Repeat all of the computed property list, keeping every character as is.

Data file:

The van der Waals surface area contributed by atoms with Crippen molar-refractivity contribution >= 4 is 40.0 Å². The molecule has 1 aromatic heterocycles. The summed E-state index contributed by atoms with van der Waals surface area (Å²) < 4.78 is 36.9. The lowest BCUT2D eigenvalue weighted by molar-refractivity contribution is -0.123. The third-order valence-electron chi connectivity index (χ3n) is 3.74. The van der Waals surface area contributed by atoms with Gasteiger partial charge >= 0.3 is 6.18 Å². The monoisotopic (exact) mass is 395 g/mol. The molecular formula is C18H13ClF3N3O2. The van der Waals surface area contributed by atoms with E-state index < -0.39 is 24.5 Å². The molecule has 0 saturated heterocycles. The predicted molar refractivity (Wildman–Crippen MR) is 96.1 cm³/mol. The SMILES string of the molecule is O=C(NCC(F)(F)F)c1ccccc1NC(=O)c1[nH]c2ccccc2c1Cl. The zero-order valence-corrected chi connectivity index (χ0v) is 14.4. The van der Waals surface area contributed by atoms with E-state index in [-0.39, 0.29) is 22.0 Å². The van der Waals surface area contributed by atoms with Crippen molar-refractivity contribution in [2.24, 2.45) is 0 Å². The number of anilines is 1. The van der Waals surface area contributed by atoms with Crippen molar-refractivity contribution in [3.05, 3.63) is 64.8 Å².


The van der Waals surface area contributed by atoms with Crippen molar-refractivity contribution >= 4 is 40.0 Å². The molecule has 1 aromatic heterocycles. The summed E-state index contributed by atoms with van der Waals surface area (Å²) < 4.78 is 36.9. The lowest BCUT2D eigenvalue weighted by molar-refractivity contribution is -0.123. The third-order valence-electron chi connectivity index (χ3n) is 3.74. The van der Waals surface area contributed by atoms with Gasteiger partial charge >= 0.3 is 6.18 Å². The monoisotopic (exact) mass is 395 g/mol. The molecular formula is C18H13ClF3N3O2. The van der Waals surface area contributed by atoms with E-state index < -0.39 is 24.5 Å². The molecule has 0 saturated heterocycles. The predicted molar refractivity (Wildman–Crippen MR) is 96.1 cm³/mol. The SMILES string of the molecule is O=C(NCC(F)(F)F)c1ccccc1NC(=O)c1[nH]c2ccccc2c1Cl. The zero-order valence-corrected chi connectivity index (χ0v) is 14.4. The van der Waals surface area contributed by atoms with E-state index in [-0.39, 0.29) is 22.0 Å². The van der Waals surface area contributed by atoms with Crippen molar-refractivity contribution in [2.24, 2.45) is 0 Å². The number of anilines is 1. The van der Waals surface area contributed by atoms with Crippen molar-refractivity contribution in [3.05, 3.63) is 64.8 Å².